The other kids read Facebook posts. Josh read the dictionary.
“He was bullied and picked on,” Abdel said. “That was my main concern. That’s when I knew I had to take action here, do something. I heard about alternative schools. I did my research, looked up different kinds of schools. There are alternative schools for kids who have had issues in public schools, because they didn’t fit in.”
Plus, Abdel said, administrators at Josh’s neighborhood school wanted to place him in classes for emotionally challenged students.
“He didn’t have a disability,” Abdel said. “They’re quick to label kids in public school. They couldn’t put him in special ed, so he was put in this class called ‘EH,’ emotionally handicapped children, basically kids who acted up.”
Abdel said her son did act up in class, and it was because he was bored.
She learned about the Florida Tax Credit Scholarship managed by Step Up For Students. This allowed her to move Josh to the Sunset Sadbury School, a K-12 private school in Fort Lauderdale, when Josh was in the seventh grade.
He moved to AEF (Alternative Education Foundation) School, a nonprofit private school in Fort Lauderdale, the following year and stayed through his sophomore year in high school.
“Once he got to private school, he did a lot better,” Abdel said.
But there were still issues.
“I didn’t behave so well at (AEF),” Josh said. “I didn’t get along with the students and the teachers.”
Abdel finally turned to American Prep, a private school with 150 students with no more than 12 to a class. Matos said her school is designed for students who don’t fit in at neighborhood schools. Kids, she said, who “fall through the cracks.”
Josh fit right in.
“He’s a different kid,” Matos said. “He likes history. He likes to read, and that is not very common.”
Josh passed his classes as a junior. Senior year was a struggle with most of the struggles self-inflicted.
“Just a lack of motivation on my part,” Josh said.
Josh loves to learn … just on his terms.
“He enjoys reading and studying on his own,” Abdel said. “Not necessarily being told, ‘OK, you have to study for his test.’ He enjoys studying, but when he wants.”
The proof is found in Josh’s interests.
He speaks Spanish, Latin and Italian. He writes poetry and enjoys the works of Emily Dickinson, E.E. Cummings, Edgar Allen Poe and Walt Whitman. He is well-versed in Greek and Roman history and is fascinated with Julius Cesar.
“Interesting man,” Josh said. “All the conquests. His abilities as a leader was unrivaled.”
He wants to be a linguist. He would like to have a career that allows him to write and speak Latin and Italian.
“I’d like to write books about this stuff,” he said. “Phonology. Nerdy things.”
But, first Josh had to graduate high school.
The wake-up call
At one point last year, Matos said she thought her school wasn’t the right fit for Josh. But where would he go? What school would make room for a senior who couldn’t graduate?
Matos believes her role as an educator is to keep her students in school. Plus, she knew Josh could complete the work. He just needed motivation. Because he was still eligible to receive a Florida Tax Credit Scholarship, Matos and Abdel felt it best for Josh to repeat his senior year.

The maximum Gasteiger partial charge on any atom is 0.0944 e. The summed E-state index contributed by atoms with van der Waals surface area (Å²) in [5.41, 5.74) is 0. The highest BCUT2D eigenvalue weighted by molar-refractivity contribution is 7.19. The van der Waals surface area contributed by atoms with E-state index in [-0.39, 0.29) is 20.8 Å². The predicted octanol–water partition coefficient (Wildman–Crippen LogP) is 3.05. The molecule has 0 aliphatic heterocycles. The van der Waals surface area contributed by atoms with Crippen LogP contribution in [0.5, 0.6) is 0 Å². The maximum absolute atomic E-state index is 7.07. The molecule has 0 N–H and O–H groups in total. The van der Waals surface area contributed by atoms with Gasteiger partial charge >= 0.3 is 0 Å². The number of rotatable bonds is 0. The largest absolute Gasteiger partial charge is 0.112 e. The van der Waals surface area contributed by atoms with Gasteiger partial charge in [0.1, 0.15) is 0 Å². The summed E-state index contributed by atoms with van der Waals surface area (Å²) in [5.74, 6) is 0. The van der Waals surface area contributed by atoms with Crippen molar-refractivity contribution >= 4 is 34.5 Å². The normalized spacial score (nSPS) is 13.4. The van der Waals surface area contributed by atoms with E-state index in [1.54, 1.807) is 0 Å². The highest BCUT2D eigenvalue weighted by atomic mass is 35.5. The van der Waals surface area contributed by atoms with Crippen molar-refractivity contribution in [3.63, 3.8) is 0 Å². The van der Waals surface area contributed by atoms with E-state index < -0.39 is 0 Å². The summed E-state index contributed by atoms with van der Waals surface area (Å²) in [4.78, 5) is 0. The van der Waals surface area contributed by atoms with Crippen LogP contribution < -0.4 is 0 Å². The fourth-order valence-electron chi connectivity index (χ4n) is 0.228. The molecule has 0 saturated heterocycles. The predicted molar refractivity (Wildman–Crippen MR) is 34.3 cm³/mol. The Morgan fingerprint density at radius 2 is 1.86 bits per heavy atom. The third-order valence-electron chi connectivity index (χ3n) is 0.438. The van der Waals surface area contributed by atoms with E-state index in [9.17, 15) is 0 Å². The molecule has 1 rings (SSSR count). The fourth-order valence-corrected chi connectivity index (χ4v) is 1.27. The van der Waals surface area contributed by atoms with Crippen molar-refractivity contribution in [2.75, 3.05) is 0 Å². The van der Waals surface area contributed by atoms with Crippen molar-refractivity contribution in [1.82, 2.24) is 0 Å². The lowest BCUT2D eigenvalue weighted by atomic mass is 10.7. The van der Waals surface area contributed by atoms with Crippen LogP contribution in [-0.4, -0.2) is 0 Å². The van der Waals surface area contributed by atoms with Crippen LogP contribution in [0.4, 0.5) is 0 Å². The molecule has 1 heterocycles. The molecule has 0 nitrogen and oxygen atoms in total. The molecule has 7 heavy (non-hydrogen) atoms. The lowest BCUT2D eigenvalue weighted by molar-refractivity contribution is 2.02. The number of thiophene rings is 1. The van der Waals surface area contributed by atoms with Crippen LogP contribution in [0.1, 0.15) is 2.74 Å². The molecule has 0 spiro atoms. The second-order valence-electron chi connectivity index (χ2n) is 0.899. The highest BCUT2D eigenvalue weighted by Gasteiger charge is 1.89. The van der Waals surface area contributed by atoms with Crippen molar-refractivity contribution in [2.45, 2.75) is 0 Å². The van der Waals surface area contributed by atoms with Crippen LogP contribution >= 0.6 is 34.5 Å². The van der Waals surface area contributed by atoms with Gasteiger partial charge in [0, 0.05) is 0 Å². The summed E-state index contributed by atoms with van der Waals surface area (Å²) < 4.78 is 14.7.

“I think it was the kick he needed, the wake-up call,” Abdel said. “When he saw his friends graduate but he didn’t, that’s when he stepped up his game.”
Josh’s grades this year were the highest they’ve been during his high school career.
“I’ve just been studying more, focusing on studying, reviewing,” he said. “I wasn’t studying last year, and that’s why I was failing tests.”
While his friends made plans for their freshman years at college, Josh wrapped his mind around another senior year of high school. He didn’t have a job, so he had plenty of time on his hands.
What to do?
He reached for a copy of Wheelock’s Latin, which he received a few years ago, and started teaching himself Latin.
“One day I was looking at it, staring at it, and I thought, ‘I’ve had this for so long I should just learn it already,’” he said. “I wasn’t doing anything during the summer. I was using the internet and stuff. I said let me do something productive. I just opened up the book.”
The productivity not only carried into the classroom this year, but to other parts of the school.
Josh spent time this past year mentoring younger students at American Prep, sharing his experience as a cautionary tale.
In February, he received the Turnaround Student Award during Step Up’s annual Rising Stars Award event. He was nominated by Matos.
“I’m very proud of him,” she said.
Early this month, he graduated.
Josh plans to attend Broward College this fall. He is formulating plans for his future. He wants work with words, foreign words. He wants to visit Italy and Greece. Walk where Julius Cesar walked.
He wants to converse with the locals in their native tongue. He can get by with his Latin and Italian and Spanish.
But Greek? He doesn’t speak Greek.
“No,” he said. “Not yet.”
About American Preparatory Academy
The K-12 private school has 150 students. More than half are on scholarships from Step Up For Students with the majority on the Gardiner Scholarship. Tuition ranges from $10,500 to $16,000 based on the student’s needs. The school has a comprehensive Exceptional Student Education program focused on the individual needs of each student. It also offers dual enrollment, summer classes, summer camps, athletics and extracurricular activities.
Roger Mooney, marketing communications manager, can be reached at firstname.lastname@example.org.
By ROGER MOONEY